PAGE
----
Unfortunately, the dominant theoretical approaches in development economics, approaches used all over the world, are not allies of Vasanti’s struggle. They do not “read” her situation the way a local activist or a concerned observer might. Nor, indeed, do they read it in a way that would make sense to Vasanti. They equate doing well (for a state or a nation) with an increase in GDP per capita. In other words, Gujarat is pursuing the right policies if and only if its economy is growing, and it should be compared with other Indian states simply by looking at GDP per capita.

What does that figure, however glorious, mean to Vasanti? It doesn’t reach her life, and it doesn’t solve her problems. Somewhere in Gujarat is increased wealth deriving from foreign investment, but she doesn’t have it. To her, hearing that GDP per capita has increased nicely is like being told that somewhere in Gujarat there is a beautiful painting, only she can’t look at it.

Increased wealth is a good thing in that it might have allowed the government to adopt policies that would have made a difference to Vasanti. That, however, has not happened, and we should not be surprised. In general, the benefits of increased wealth resulting from foreign investment go in the first instance to local elites, and this is not simply because GDP is an average figure, neglecting distribution: as the Sarkozy Commission report shows, profits from foreign investment frequently do not raise average household income [for more on the Sarkozy Commission, see “Beyond GDP,” by Eyal Press, page 24]. The benefits of this increased wealth do not reach the poor, unless those local elites are committed to policies of redistribution of wealth; and they particularly do not reach poor women.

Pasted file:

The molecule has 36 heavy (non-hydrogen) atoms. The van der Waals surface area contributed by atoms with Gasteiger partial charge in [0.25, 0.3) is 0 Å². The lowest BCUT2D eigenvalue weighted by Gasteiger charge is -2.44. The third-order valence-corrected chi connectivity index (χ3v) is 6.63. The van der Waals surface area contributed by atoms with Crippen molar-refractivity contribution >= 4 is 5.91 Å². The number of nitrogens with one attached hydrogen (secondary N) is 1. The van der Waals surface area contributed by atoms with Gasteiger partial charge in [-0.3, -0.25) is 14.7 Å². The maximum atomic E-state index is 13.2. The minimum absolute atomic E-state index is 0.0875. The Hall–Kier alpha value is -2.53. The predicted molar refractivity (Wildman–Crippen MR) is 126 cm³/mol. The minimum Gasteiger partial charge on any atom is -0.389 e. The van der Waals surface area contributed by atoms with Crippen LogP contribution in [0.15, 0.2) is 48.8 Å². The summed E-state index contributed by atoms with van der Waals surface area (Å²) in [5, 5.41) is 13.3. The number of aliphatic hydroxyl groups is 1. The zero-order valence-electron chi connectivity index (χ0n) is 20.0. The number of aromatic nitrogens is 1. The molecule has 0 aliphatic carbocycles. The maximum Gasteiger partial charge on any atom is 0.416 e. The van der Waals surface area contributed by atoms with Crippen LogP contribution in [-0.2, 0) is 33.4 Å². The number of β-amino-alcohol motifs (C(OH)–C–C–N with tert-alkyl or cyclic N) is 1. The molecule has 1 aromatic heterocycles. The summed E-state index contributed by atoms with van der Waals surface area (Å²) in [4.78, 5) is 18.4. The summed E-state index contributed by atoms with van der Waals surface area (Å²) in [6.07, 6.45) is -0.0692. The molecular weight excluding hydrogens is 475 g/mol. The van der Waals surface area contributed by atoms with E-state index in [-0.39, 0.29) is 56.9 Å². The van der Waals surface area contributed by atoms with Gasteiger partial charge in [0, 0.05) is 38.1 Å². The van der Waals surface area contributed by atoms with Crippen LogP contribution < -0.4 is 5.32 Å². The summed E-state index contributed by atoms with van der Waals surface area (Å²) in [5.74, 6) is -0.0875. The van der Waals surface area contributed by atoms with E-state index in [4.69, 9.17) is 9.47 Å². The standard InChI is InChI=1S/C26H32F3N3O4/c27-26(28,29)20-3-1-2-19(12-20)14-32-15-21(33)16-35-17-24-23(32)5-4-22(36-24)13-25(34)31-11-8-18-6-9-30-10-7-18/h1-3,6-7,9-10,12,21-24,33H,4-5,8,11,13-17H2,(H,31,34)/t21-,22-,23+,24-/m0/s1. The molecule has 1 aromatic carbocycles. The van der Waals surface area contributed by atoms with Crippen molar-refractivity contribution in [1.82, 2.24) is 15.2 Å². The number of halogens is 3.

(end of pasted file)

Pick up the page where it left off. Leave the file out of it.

The standard approach, then, does not direct our attention to the reasons for Vasanti’s inability to enjoy the fruits of her region’s general prosperity. Indeed, it distracts attention from her problems by suggesting that the right way to improve the quality of life in Gujarat is to shoot for economic growth alone.